Through a strange turn of fate Terry Steward, born Terry Radnor, was in the right place at the right time to save the secret colony Maclairn from terrorists who would have destroyed its plan to spread advanced mind powers to Earth and the other worlds of humankind. Now with his own starship Estel, he sets out to further that plan by journeying from world to world, heralding the hopeful future about which he alone knows the full truth. Yet he is all too aware that Maclairn’s enemies still pose a threat, and that on Earth the persecution of people who develop such powers is increasing. Soon targeted by bounty hunters, Terry can see no way to combat a planet-wide conspiracy—nor does he guess that if he lives long enough, he is destined for an even greater role in human history than he has played as a defender of Maclairn's cause.
This is the second book in the Rising Flame series. The first, Defender of the Flame, should be read before this one, but these two can be read independently of the preceding Hidden Flame series, Stewards of the Flame and Promise of the Flame, which are set more than two centuries earlier.
Sylvia Engdahl is the author of ten science fiction novels. Six of them are Young Adult books that are also enjoyed by adults, all of which were originally published by Atheneum and have been republished, in both hardcover and paperback, by different publishers in the twenty-first century. The one for which she is best known, Enchantress from the Stars, was a Newbery Honor book, winner of the 1990 Phoenix Award of the Children's Literature Association, and a finalist for the 2002 Book Sense Book of the Year in the Rediscovery category. Her four most recent novels, the Hidden Flame series and the Rising Flame series, are not YA books and are not appropriate for middle-school readers, but will be enjoyed by the many adult fans of her work.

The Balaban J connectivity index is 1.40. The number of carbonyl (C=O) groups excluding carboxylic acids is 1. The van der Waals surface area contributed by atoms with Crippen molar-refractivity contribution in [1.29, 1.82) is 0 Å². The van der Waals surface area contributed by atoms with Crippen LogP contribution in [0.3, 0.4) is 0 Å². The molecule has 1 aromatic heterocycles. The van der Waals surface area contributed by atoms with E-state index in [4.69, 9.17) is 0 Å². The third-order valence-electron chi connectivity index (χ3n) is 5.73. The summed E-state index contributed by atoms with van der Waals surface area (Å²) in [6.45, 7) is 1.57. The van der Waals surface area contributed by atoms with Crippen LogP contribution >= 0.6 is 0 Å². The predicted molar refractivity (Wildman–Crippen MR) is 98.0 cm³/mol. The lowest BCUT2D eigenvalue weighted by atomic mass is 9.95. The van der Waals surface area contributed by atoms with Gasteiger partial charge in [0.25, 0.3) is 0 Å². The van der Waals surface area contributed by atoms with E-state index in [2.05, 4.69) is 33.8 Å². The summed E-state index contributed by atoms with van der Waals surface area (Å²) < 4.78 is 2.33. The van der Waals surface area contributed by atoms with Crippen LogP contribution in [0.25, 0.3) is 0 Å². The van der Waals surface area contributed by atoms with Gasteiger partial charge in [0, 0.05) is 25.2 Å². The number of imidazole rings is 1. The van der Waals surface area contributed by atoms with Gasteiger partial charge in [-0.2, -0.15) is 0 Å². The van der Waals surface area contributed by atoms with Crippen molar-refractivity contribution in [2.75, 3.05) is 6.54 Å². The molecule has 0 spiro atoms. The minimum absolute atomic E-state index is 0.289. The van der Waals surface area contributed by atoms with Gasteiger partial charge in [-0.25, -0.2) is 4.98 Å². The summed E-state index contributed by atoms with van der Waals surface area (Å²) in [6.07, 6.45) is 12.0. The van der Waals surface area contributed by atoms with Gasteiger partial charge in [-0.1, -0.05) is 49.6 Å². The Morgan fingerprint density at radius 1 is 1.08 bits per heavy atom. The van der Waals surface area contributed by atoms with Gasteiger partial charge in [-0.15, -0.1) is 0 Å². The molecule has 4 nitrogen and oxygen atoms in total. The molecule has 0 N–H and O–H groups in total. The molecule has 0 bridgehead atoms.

Starship Captain Jesse Sanders hasn't expected to be responsible for the settlement. Peter is the leader, the visionary on whose inspiration they all depend. But Peter has his hands full, not only with maintaining morale but with grueling ordeals of his own. So the job of ensuring the colony's survival falls on Jesse. And in the end, he must stake his life in a desperate attempt to prevent the loss of all they have gained.
This is a sequel to "Stewards of the Flame," but it can be read independently. Unlike Engdahl's other earlier novels, it is not a YA book and is not appropriate for middle-school readers.
From the brilliant and award-winning author Ursula K. Le Guin comes a classic tale of two planets torn apart by conflict and mistrust — and the man who risks everything to reunite them.
A bleak moon settled by utopian anarchists, Anarres has long been isolated from other worlds, including its mother planet, Urras—a civilization of warring nations, great poverty, and immense wealth. Now Shevek, a brilliant physicist, is determined to reunite the two planets, which have been divided by centuries of distrust. He will seek answers, question the unquestionable, and attempt to tear down the walls of hatred that have kept them apart.
To visit Urras—to learn, to teach, to share—will require great sacrifice and risks, which Shevek willingly accepts. But the ambitious scientist's gift is soon seen as a threat, and in the profound conflict that ensues, he must reexamine his beliefs even as he ignites the fires of change.
Although this book has the same heroine as Enchantress from the Stars, it is an independent story for much older readers and should not be considered a sequel.
These are some of the questions discussed by Sylvia Engdahl in this collection of often-controversial essays, many of which are available at her website but which because of their length will be easier to read in ebook form. Her views on the current issues she raises will spark debate among readers, whether or not they are familiar with any of her novels.
While Engdahl is best known for her award-winning Young Adult novel <i>Enchantress from the Stars</i>, she is the author of nine other science fiction novels--four of them for adults and five more enjoyed by both teens and adults--as well as the nonfiction book <i>The Planet-Girded Suns: The Long History of Belief in Exoplanets.</i> Also popular are the space section of her website and her page www.spacequotes.com. But as this collection reveals, space is not the only topic about which she has strong feelings.
The book contains 25 essays, previously-published or new, among them one listing her opinions about various common predictions. In addition it includes two illustrated autobiographical essays and a complete bibliography of her work.